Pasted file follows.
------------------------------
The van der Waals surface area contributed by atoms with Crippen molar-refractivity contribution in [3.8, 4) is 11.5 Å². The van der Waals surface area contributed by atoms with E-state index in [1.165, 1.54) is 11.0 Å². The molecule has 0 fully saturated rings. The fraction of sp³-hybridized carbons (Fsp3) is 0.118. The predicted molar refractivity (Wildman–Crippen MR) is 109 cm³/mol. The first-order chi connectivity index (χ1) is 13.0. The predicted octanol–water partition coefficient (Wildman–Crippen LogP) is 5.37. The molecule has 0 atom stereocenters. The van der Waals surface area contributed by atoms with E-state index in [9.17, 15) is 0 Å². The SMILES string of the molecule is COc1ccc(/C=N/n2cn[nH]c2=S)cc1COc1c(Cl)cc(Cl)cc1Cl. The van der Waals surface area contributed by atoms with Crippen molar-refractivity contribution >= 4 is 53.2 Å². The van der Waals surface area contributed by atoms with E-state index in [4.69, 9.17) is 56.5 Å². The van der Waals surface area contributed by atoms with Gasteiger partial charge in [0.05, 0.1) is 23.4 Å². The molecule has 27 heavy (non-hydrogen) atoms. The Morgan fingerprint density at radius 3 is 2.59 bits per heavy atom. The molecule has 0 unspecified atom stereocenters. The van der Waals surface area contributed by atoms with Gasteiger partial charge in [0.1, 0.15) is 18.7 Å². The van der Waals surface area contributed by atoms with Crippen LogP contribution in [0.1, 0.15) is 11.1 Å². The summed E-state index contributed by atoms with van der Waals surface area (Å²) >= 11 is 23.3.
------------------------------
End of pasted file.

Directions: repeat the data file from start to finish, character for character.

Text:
The van der Waals surface area contributed by atoms with Crippen molar-refractivity contribution in [3.8, 4) is 11.5 Å². The van der Waals surface area contributed by atoms with E-state index in [1.165, 1.54) is 11.0 Å². The molecule has 0 fully saturated rings. The fraction of sp³-hybridized carbons (Fsp3) is 0.118. The predicted molar refractivity (Wildman–Crippen MR) is 109 cm³/mol. The first-order chi connectivity index (χ1) is 13.0. The predicted octanol–water partition coefficient (Wildman–Crippen LogP) is 5.37. The molecule has 0 atom stereocenters. The van der Waals surface area contributed by atoms with E-state index in [9.17, 15) is 0 Å². The SMILES string of the molecule is COc1ccc(/C=N/n2cn[nH]c2=S)cc1COc1c(Cl)cc(Cl)cc1Cl. The van der Waals surface area contributed by atoms with Crippen molar-refractivity contribution >= 4 is 53.2 Å². The van der Waals surface area contributed by atoms with E-state index in [4.69, 9.17) is 56.5 Å². The van der Waals surface area contributed by atoms with Gasteiger partial charge in [0.05, 0.1) is 23.4 Å². The molecule has 27 heavy (non-hydrogen) atoms. The Morgan fingerprint density at radius 3 is 2.59 bits per heavy atom. The molecule has 0 unspecified atom stereocenters. The van der Waals surface area contributed by atoms with Gasteiger partial charge in [0.1, 0.15) is 18.7 Å². The van der Waals surface area contributed by atoms with Crippen LogP contribution in [0.1, 0.15) is 11.1 Å². The summed E-state index contributed by atoms with van der Waals surface area (Å²) >= 11 is 23.3.